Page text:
Many people in Bangladesh and other parts of Asia have been poisoned by drinking groundwater laced with arsenicnot introduced by humans, but leached naturally from sediments, and now being tapped by shallow drinking wells. In recent years, to avoid the problem, deeper wells have been sunk 500 feet or more to purer watersbut fears have remained that when deep water is pumped out, contaminated water might filter down to replace it. Now, a study has shown that deep sediments can grab the arsenic and take it out of circulationa finding that may help to keep wells safe elsewhere, including in the United States. The study, led by researchers at Columbia University's Department of Earth and Environmental Engineering and the Lamont-Doherty Earth Observatory, appears in the current online edition of the journal Nature Geoscience.
Lead author Kathleen Radloff and her colleagues injected arsenic-rich water into a deep aquifer in Bangladesh, then monitored arsenic levels over nine days. They found that arsenic fell by 70 percent after 24 hours, and continued to decline over the monitoring period. They attributed this to the arsenic sticking to the surfaces of deep sediment particles, in a process called adsorption.
However, the process may have limits. The results were applied to a hydrological model of the Bengal Basin, the aquifer that serves most of Bangladesh and the neighboring Indian state of West Bengal. Using the model, the team found that the risk of arsenic contamination is limited when wells are restricted to household use, but increases significantly if they are also used for irrigation, even if much arsenic adsorbs to the sediment.
Elevated arsenic is common in shallow drinking wells across much of South and Southeast Asia, but the problem has been most apparent in Bangladesh. The World Health Organization has called it the largest mass poisoning in history. Researchers from Columbia's Mailman School of Public Health, Lamont-Doherty and other university divisions have studied the problem for years, along with scientists from many other institutions. The current study, funded by the U.S. National Institute of Environmental Health Sciences' Superfund Research Program, also included researchers from Queens College, the University of Delaware and the University of Dhaka.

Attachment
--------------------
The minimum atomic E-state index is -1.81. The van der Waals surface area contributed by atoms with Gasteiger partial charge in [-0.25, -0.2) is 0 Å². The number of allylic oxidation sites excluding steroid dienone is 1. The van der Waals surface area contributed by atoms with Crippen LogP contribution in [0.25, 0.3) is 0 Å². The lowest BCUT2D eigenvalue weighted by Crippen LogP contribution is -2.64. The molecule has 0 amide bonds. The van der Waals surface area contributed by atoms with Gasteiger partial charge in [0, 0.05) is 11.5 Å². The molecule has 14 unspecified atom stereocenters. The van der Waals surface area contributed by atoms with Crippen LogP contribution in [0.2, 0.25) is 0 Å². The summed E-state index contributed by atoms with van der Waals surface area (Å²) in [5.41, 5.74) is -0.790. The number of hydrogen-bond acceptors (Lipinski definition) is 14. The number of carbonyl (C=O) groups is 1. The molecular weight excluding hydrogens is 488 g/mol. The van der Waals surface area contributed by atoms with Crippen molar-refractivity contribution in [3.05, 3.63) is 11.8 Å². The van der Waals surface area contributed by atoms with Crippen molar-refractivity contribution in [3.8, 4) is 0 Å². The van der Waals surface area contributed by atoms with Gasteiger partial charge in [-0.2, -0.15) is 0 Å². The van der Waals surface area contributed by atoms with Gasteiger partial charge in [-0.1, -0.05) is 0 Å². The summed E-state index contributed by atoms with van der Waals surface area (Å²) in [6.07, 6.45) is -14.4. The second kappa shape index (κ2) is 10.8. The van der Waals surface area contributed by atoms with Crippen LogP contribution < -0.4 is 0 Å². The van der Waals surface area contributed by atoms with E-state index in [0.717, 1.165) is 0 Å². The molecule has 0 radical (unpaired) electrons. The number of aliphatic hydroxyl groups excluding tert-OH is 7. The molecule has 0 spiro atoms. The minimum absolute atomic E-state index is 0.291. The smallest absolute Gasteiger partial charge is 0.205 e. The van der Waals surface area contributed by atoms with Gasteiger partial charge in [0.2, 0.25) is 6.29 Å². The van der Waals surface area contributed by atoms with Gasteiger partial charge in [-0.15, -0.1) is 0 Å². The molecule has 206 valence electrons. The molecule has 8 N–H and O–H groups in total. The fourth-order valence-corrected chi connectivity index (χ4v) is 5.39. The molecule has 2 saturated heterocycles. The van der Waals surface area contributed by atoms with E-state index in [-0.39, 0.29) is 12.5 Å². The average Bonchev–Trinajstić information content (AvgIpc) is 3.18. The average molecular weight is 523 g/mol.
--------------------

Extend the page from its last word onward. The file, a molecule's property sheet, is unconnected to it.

William Suk, director of the Superfund Research Program, said the research "carries far-reaching public health significance, not just for the people of Bangladesh but for those affected globally by arsenic exposure, including Americans." According to the U.S. Geological Survey, some 43 million Americans depend on unregulated private wells, and at least a quarter of wells have at least one contaminant exceeding levels considered safe by the Environmental Protection Agency. The EPA reports arsenic as the second-most common contaminant at Superfund sites. Like aquifers in parts of Asia, several large U.S. aquifers are also threated by overuse.
Radloff, now an environmental engineer for a private consulting company, said that the study could be applied to areas where geochemical conditions are similar. "In situations where water demands are increasing, monitoring of water supplies needs to also increase--not only in Bangladesh, but also in the U.S.," she said. She cited the Mahomet aquifer in central Illinois. "The overall aquifer geochemistry is very similar to that of Bangladesh," she said. "Farming demands have drastically altered water flow conditions and there are good reasons to expect arsenic concentrations might change more than they have in the past."
Radloff said that estimates of how much arsenic can be taken up by sediments and the potential effects of pumping may also help improve remediation at U.S. Superfund sites, where intensive pumping is often used to remove contaminants from groundwater.
|Contact: Kevin Krajick|
The Earth Institute at Columbia University